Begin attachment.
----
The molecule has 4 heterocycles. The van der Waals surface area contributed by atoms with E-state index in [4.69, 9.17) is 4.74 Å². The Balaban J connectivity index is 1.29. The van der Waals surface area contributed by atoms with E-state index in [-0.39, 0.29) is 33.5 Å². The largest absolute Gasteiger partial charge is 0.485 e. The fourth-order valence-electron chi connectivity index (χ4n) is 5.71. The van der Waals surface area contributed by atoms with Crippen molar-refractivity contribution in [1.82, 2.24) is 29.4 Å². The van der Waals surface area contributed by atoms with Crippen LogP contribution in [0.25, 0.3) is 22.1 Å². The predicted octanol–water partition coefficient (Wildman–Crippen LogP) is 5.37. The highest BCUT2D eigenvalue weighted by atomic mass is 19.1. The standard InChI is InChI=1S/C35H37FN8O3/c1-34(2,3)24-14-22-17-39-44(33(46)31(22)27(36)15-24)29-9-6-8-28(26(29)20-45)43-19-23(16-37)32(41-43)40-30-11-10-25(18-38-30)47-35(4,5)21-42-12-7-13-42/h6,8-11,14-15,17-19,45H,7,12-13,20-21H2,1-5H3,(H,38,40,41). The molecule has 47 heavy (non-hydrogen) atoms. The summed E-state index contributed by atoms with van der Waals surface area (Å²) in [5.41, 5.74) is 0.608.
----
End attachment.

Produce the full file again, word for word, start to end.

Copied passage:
The molecule has 4 heterocycles. The van der Waals surface area contributed by atoms with E-state index in [4.69, 9.17) is 4.74 Å². The Balaban J connectivity index is 1.29. The van der Waals surface area contributed by atoms with E-state index in [-0.39, 0.29) is 33.5 Å². The largest absolute Gasteiger partial charge is 0.485 e. The fourth-order valence-electron chi connectivity index (χ4n) is 5.71. The van der Waals surface area contributed by atoms with Crippen molar-refractivity contribution in [1.82, 2.24) is 29.4 Å². The van der Waals surface area contributed by atoms with Crippen LogP contribution in [0.25, 0.3) is 22.1 Å². The predicted octanol–water partition coefficient (Wildman–Crippen LogP) is 5.37. The highest BCUT2D eigenvalue weighted by atomic mass is 19.1. The standard InChI is InChI=1S/C35H37FN8O3/c1-34(2,3)24-14-22-17-39-44(33(46)31(22)27(36)15-24)29-9-6-8-28(26(29)20-45)43-19-23(16-37)32(41-43)40-30-11-10-25(18-38-30)47-35(4,5)21-42-12-7-13-42/h6,8-11,14-15,17-19,45H,7,12-13,20-21H2,1-5H3,(H,38,40,41). The molecule has 47 heavy (non-hydrogen) atoms. The summed E-state index contributed by atoms with van der Waals surface area (Å²) in [5.41, 5.74) is 0.608.